By Shristi Kafle
Life in quake-devastated Kathmandu is gradually getting back to normal as private offices have resumed work and the terror of aftershocks among people has been lessening.
The 17th day since the massive quake jolted the Himalayan nation witnessed a bright and sunny day creating a different energy in a nation of tired and scared people, compelling them to resume their daily routines.
While the government offices resumed immediately following the disaster, asking civil servants to get involved in relief distribution programs, the private sector is also gradually getting back on track.
Banks, financial institutions, hotels and restaurants, departmental stores, theaters and other private institutions have started providing services again.
Ramesh Shrestha, 28, an accountant in a bike showroom returned to the capital on Sunday after spending 14 days in his hometown Damak, one of the major eastern cities of Nepal.
He had left the valley with his three friends on the third day of the quake with a heavy heart filled with fear for continuous quakes and possible outbreaks of diseases.
“I resumed my duties from today after spending time with family members in my village, which has not been touched by the quake. I was compelled to return to the capital, otherwise my job would be at risk,”Shrestha, who was working on the third floor of his five- floor office, told Xinhua.
Kathmandu is home to more than 4 million people, who have migrated from all the 14 zones and 75 districts of the country in seek of better opportunities, either in higher studies or lucrative professions or business.
More than 1 million migrants, who had left the capital within a week of the quake seeking safety, are gradually returning back.
Only a dozen districts were seriously devastated by the deadly disaster, whereas other parts were barely affected.
The educational institutions are due to resume work from May 15 in the highly-affected districts, which is also one of the major reasons for people to return to the valley.
“I left for my hometown Biratnagar two weeks ago but had to return now as my child has already been admitted into grade 8 in local school here. I cannot waste 30,000 rupees (291 U.S. dollars) that has been deposited in school and the remaining expenses on books and stationary,”a home-maker and mother of a single child told Xinhua.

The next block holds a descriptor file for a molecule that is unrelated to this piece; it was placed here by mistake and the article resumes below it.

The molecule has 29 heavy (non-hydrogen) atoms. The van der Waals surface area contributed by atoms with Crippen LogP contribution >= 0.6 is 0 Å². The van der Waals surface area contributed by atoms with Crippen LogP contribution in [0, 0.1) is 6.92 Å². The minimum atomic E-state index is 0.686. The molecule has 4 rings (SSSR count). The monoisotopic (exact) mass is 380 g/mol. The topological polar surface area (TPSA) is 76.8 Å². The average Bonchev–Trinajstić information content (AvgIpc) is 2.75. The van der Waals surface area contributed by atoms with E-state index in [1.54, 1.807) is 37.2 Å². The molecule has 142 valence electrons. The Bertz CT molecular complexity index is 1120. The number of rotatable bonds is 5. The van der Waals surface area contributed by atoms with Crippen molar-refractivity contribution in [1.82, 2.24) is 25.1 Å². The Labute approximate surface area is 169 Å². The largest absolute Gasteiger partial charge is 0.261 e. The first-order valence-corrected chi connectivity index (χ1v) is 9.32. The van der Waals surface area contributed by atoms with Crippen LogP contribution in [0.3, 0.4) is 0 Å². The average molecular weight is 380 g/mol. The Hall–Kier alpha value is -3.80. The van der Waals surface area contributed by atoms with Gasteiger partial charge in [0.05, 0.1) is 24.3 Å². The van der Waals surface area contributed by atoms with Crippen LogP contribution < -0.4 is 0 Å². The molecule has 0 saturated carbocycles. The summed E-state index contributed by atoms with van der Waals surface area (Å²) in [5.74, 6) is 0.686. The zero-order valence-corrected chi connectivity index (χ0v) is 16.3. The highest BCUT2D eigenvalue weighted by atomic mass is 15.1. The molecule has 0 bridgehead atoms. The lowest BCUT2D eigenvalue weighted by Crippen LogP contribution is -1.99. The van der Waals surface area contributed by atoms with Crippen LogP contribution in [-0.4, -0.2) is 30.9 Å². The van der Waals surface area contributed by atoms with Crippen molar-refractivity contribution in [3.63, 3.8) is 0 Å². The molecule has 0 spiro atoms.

As most of the parents have already spent a huge amount of money for their children in schools in Kathmandu, which are expensive compared to other cities, it has been an obstacle for them to settle back into their hometowns.
In Nepal, the new academic school season begins from mid-April annually.
The situation is similar with students and job-holders pursuing their careers in this city. They regard their return as mandatory, rather than choice.
Forty-year-old Janaki Bhandari, who runs a travel agency in Thamel, tourist hub of the capital for the last eight years opened his shutters on the 17th morning, observing the rubble of collapsed buildings, some just three buildings away from his office.
Originally from the western district of Dang, he was working in his small cozy office, as other employees are yet to return, from some quake-hit districts and a few from other parts.
“Kathmandu has given me a lot. My business is here, which is my only source of income. My wife and children asked me to stay back, but I could not,”Sharma said.
In the aftermath of the quake, as with Sharma, thousands of other people have started returning to Kathmandu, which witnessed more than 1,200 deaths in the massive disaster.
Crowds in major bus-parks Kalanki and Gongabu frequented by vehicles dominating the roads again and the bright faces of drivers provided a clear hint that people have started to cope with the horrific disaster as they say”life goes on.” Enditem